The Parallel Mass Project

While the typical US Catholic congregation will have members who are not willing to sing the Mass Parts - Ordinary - in Latin...there is an additional difficulty to deal with, the issue of education.  Just like horses and water, you may offer classes and special rehearsals...but the people that come tend to be people that are already involved...like horses returning to the water holes they know, rather than searching out new ones...

The largest objection is that people do not understand the words they are singing.

Even so we have noticed that at our church:

1. Weakest singing is at Communion - people are not singing at all
2. Hymn singing shows lots of people standing there, waiting for it to be over
3. The strongest singing is on the Latin Sanctus and Agnus Dei and responses

The reason is repetition...the greatest number of people sing the Latin responses, after singing them week after week.

How do we get them  to sing the great Hymn of the Church, the Gloria...and later on the Credo?

To infuse the music with the meaning of the words by singing them back and forth in English and Latin.

We followed Pope Benedict's brother's lead and got the Agnus Dei in by singing it in Latin right after the priest consumes the Body and Blood of Christ...also preparing the people to hear the Communio in the same place in the future.

Singing before Mass is also very effective, and does not always require a formal music teaching session, just make it a habit for the choir to sing before Mass, and include what you want the people to learn.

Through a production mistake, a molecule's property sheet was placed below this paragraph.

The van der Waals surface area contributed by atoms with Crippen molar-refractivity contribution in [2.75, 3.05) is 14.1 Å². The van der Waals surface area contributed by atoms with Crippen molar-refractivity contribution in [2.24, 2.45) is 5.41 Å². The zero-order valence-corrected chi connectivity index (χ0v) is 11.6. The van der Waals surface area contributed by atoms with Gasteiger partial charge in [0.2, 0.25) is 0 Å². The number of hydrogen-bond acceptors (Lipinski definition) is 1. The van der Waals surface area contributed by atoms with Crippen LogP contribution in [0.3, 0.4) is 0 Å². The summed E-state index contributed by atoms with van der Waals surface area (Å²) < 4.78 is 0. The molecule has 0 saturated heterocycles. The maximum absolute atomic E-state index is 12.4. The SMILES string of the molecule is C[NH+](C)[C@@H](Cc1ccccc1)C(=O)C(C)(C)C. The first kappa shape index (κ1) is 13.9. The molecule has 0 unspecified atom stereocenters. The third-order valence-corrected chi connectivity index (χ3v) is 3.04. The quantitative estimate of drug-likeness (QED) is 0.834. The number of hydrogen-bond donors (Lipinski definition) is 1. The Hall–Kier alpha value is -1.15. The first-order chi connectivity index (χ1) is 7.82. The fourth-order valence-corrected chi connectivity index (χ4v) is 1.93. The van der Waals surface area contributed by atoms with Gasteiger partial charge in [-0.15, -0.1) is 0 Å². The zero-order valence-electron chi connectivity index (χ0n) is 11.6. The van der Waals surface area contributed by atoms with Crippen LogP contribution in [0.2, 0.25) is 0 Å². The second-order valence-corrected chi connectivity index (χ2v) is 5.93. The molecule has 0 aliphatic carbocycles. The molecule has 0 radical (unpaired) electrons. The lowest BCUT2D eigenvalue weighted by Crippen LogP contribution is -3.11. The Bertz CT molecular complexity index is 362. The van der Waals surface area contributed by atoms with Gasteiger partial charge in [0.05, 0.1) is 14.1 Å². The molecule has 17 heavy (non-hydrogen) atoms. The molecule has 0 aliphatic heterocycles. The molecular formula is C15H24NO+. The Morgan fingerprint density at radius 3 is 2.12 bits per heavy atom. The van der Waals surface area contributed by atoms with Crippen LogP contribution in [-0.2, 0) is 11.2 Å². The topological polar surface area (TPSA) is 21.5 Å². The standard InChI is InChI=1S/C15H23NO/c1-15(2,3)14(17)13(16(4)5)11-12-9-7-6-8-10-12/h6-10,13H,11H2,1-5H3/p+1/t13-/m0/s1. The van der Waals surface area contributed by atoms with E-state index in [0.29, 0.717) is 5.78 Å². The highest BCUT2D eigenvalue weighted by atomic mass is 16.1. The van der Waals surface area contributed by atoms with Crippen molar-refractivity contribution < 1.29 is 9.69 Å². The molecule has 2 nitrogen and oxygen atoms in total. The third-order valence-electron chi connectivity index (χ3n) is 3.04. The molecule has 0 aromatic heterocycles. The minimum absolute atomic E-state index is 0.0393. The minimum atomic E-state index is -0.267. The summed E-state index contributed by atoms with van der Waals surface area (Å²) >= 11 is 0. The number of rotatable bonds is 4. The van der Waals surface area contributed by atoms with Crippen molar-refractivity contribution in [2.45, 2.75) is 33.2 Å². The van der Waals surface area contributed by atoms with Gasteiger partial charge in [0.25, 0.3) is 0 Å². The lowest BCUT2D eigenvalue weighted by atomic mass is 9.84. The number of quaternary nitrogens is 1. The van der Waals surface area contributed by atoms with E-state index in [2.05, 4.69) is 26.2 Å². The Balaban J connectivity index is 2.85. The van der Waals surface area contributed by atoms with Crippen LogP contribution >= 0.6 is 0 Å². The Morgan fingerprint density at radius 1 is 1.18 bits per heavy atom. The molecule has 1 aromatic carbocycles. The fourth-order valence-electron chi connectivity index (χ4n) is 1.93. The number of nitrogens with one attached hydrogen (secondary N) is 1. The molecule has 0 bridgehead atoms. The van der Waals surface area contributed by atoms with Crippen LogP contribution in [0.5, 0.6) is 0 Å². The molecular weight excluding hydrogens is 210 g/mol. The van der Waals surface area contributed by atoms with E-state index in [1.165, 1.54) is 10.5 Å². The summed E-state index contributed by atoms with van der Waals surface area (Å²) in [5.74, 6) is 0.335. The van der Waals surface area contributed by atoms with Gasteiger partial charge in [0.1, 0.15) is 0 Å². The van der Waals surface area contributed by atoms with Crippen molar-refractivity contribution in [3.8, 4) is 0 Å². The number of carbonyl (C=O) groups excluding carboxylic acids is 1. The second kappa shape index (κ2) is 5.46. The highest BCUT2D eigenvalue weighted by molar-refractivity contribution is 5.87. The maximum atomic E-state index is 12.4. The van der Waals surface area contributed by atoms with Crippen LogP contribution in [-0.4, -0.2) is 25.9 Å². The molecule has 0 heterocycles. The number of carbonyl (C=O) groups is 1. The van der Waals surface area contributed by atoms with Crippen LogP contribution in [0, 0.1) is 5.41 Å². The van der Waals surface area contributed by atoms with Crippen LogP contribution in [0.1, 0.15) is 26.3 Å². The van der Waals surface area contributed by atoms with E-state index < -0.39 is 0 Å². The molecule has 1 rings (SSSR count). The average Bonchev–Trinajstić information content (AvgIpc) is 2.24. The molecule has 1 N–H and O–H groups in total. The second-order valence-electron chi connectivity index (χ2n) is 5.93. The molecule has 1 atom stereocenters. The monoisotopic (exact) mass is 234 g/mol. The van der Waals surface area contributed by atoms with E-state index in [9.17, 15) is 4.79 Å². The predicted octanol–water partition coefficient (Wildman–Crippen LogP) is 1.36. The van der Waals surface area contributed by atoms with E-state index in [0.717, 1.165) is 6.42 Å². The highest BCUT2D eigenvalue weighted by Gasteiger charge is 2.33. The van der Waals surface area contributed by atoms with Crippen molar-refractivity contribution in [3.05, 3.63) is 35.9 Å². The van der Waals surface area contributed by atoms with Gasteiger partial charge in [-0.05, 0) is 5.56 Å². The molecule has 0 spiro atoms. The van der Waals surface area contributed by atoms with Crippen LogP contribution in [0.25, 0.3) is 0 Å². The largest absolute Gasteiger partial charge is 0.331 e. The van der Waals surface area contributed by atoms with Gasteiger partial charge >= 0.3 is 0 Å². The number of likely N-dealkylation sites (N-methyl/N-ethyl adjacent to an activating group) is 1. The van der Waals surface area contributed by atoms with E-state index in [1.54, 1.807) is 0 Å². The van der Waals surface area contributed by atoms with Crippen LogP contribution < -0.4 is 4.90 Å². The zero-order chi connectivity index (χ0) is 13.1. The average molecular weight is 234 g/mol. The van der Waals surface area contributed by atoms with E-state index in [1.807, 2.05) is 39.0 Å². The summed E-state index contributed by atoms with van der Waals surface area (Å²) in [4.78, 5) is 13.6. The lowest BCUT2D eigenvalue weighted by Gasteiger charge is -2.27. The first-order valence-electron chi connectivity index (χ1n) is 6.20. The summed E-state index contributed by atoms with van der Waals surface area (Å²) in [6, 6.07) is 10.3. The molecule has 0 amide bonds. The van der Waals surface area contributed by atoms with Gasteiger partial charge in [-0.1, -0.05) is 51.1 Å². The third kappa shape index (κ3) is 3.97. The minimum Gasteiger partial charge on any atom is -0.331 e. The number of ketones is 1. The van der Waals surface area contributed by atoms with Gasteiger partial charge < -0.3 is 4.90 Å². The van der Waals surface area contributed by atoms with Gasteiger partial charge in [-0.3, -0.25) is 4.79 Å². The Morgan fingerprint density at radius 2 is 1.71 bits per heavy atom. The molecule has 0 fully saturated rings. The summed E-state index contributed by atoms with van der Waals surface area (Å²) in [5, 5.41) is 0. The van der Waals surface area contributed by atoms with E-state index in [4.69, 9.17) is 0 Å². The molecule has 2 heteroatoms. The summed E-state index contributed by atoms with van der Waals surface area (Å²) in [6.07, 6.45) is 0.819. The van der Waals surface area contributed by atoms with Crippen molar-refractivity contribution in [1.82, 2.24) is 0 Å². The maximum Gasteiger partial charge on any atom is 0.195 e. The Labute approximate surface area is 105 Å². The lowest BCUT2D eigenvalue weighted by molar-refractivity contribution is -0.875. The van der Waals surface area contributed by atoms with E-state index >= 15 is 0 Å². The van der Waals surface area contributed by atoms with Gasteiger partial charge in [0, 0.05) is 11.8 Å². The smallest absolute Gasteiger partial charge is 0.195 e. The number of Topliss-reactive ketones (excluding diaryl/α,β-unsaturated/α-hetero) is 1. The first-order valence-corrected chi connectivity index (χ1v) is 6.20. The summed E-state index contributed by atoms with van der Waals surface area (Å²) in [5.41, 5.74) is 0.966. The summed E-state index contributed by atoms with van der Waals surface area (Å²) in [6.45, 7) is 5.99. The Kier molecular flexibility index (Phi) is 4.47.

The Project

I've taken three Gregorian Mass Parts and set them to English. Then a Gloria set to an Ambrosian Chant as well, trying to keep it in simple melodic range.  The Credo is also in Ambrosian Style Chant and is written for use with The Pulse of Music - A Beginner's Guide to Reading Gregorian Chant Notation, also on this site.

The Sanctus and Agnus Dei were chosen to be different and more challenging than the common simple on used in most churches. so that you may build upon what they already have heard and sung.

Break your singers into two groups, I recommend dividing Men and Women, and teach them to sing this antiphonally from either side of the sanctuary, if you are up front.  One groups sings the English, other group the Latin. 

You have permission to copy and distribute this music.  Audio files and CD's will be available shortly.

The Gloria Translation relies heavily on the as yet unapproved new version, as it matches the Latin to a higher degree.  Use of this at Mass would require singing it antiphonally, as the Latin Mass text IS approved and would have to be sung.

Yes, singing it back and forth line by line in both languages at Mass WILL lengthen the Mass a bit.  But if you do this only one at a time, it is a negligible amount of time to add for the benefit of getting your church singing in Latin.

We also always have the cantor intone up to the Asterisk...and let them all sing a Capella. So even when you do not have an organist you may sing the Mass.

Eventually, we stop singing it in English, people retain the meaning, having heard it and noticed the word relationships and also having the brain absorbing it with the music, just like the children's alphabet song...